Evergreen Park teachers rally as strike possibility looms
BY STEVE METSCH firstname.lastname@example.org September 10, 2012 5:46PM
Mariellen Newquist, left, and Jennifer Knight hug during a rally for their teachers union at Central Junior High School in Evergreen Park, IL on Monday September 11, 2012. Teachers in AFT Local 143 union held the rally in advance of next talks with their school district. A potential strike is looming in Evergreen Park. | Matt Marton~Sun-Times Media
Updated: October 12, 2012 6:15AM
On the day their counterparts in Chicago began a strike, teachers in Evergreen Park School District 124 gathered for a rally because they are seriously considering walking out as well.
About 200 teachers and teacher aides gathered Monday outside Central Junior High School, 9400 S. Sawyer Ave., to show their support for a negotiating team trying to hammer out a contract with the school board.
Negotiations began in April, and Monday’s meeting, which was scheduled to go from 5 to 9 p.m., marked the 17th between the two sides in the five-school, 1,900-student district.
Teachers last week authorized a strike by a 156-2 vote, with about 80 percent of those eligible voting. If there is a strike, it would begin Sept. 28, according to Deneen Pajeau, field service director with the Illinois Federation of Teachers.
The three main issues revolve around salary, insurance benefits and retirement benefits, Pajeau said.
Tony Demma, a member of the teachers’ negotiating team, said this was the sixth time in 15 years district teachers have started a school year without a contract.
“What’s on the table right now is not acceptable,” said Demma, a speech pathologist at Southeast Elementary School.
The district has $16.2 million in its reserve fund, according to its last financial report, so union members believe there’s enough money to cover any pay hikes and benefits, Pajeau said.
“We’re not asking for anything that the district can’t afford. And we’re not asking to spend it all on teachers. Spend it on the students. Spend it on your buildings. They have it,” she said.
To show their solidarity, teachers and aides wore bright blue T-shirts, chanted slogans and held signs that read, “We stand together.”
Donna Cunico, a teacher’s aide at Northeast School, said she wasn’t “quite sure” where the negotiations were heading, but she was pleased by the turnout.
“We need this, absolutely,” she said of the hundreds of union members who stood on the sidewalk facing Central Junior High.
Joey Santor, a physical education teacher at Southeast School, said he was inspired by the striking Chicago schoolteachers.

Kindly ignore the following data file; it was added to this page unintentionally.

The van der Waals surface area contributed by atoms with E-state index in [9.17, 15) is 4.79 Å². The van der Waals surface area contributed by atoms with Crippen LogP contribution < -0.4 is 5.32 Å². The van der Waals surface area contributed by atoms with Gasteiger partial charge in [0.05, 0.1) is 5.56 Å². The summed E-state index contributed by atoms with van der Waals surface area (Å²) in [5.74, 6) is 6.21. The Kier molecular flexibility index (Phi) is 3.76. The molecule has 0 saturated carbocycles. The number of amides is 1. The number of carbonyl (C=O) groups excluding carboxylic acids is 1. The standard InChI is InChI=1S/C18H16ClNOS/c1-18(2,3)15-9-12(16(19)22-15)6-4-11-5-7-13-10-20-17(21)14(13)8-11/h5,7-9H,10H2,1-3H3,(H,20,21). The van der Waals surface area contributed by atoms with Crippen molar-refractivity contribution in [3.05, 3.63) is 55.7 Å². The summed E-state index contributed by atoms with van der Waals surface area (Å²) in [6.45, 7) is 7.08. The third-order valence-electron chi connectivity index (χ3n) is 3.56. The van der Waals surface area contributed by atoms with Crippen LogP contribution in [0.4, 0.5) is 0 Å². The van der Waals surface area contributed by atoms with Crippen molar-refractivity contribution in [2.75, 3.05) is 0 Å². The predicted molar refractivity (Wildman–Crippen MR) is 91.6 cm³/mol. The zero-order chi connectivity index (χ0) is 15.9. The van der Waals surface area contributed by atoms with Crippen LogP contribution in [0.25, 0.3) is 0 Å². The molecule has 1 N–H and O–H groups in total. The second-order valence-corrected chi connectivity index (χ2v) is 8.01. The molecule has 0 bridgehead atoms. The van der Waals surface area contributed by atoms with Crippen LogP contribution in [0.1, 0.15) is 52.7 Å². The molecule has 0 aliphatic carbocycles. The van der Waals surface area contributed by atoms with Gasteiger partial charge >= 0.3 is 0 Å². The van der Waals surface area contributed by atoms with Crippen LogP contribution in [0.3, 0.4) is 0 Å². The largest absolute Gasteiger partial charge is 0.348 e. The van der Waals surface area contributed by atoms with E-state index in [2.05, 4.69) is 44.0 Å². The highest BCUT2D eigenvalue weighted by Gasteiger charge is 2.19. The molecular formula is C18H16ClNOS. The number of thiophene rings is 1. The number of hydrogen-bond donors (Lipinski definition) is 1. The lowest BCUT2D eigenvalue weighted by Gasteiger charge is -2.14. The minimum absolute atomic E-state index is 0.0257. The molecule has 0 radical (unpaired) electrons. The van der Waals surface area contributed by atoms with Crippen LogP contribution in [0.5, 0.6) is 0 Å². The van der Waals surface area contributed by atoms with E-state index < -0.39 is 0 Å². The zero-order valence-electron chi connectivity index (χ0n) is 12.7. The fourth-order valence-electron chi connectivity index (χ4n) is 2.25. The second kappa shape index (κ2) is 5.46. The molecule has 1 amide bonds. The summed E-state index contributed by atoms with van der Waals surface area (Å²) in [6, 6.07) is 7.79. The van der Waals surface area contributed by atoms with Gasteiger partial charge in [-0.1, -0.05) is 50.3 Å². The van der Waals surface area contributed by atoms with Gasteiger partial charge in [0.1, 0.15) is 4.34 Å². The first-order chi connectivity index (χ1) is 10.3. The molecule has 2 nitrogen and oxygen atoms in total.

“Nobody wants to strike. I don’t want to be at home, not being paid. But at the same time, if it’s worth fighting for, you have to be willing to take a stand,” Santor said. “That’s what I was taught.”
Asked to address the issues, Supt. Robert Machak would say only that “compensation is one of them.” But he sounded a hopeful note about negotiations.
“I am very confident we are going to reach an agreement,” he said. “Every time we’ve met, there have been productive conversations on both sides. Both sides seem genuinely concerned in trying to address the needs of the other side. Both sides are willing to sit and talk. That’s a good start.”
During the rally filled with chants and cheers, teachers heard from the negotiating team and chapter co-presidents Mariellen Newquist and Laura Anzelmo. Newquist said the teachers, many of whom live in Evergreen Park, “take pride in offering a quality education.”
“Families move to our community so they can benefit from that education,” Newquist said.
Pat Telander, who is retired after a 40-year career in education, urged the teachers to stand together as one, saying their “hard work and dedication should not go unnoticed.”
“Be proud of your expertise and supportiver of one another. There is strength in numbers,” she said. “I’ve lived here my whole life. You don’t want to lose all the good teachers.”
Her daughter, Elizabeth Schmitz, showed up wearing a red T-shirt indicative of her being one of the striking Chicago Public Schools teachers.
Schmitz, who lives in Chicago’s Mount Greenwood community, teaches at Healy Elementary in the city. She said she attended Monday’s rally in Evergreen Park to show her support.
“I couldn’t make it downtown, so I thought I’d come out here. Teachers in any district all over, we should stay strong, work together and support each other, no matter where they are from,” she said. “We don’t want to be on strike. We want to be in school with the kids. But we still need a fair contract.”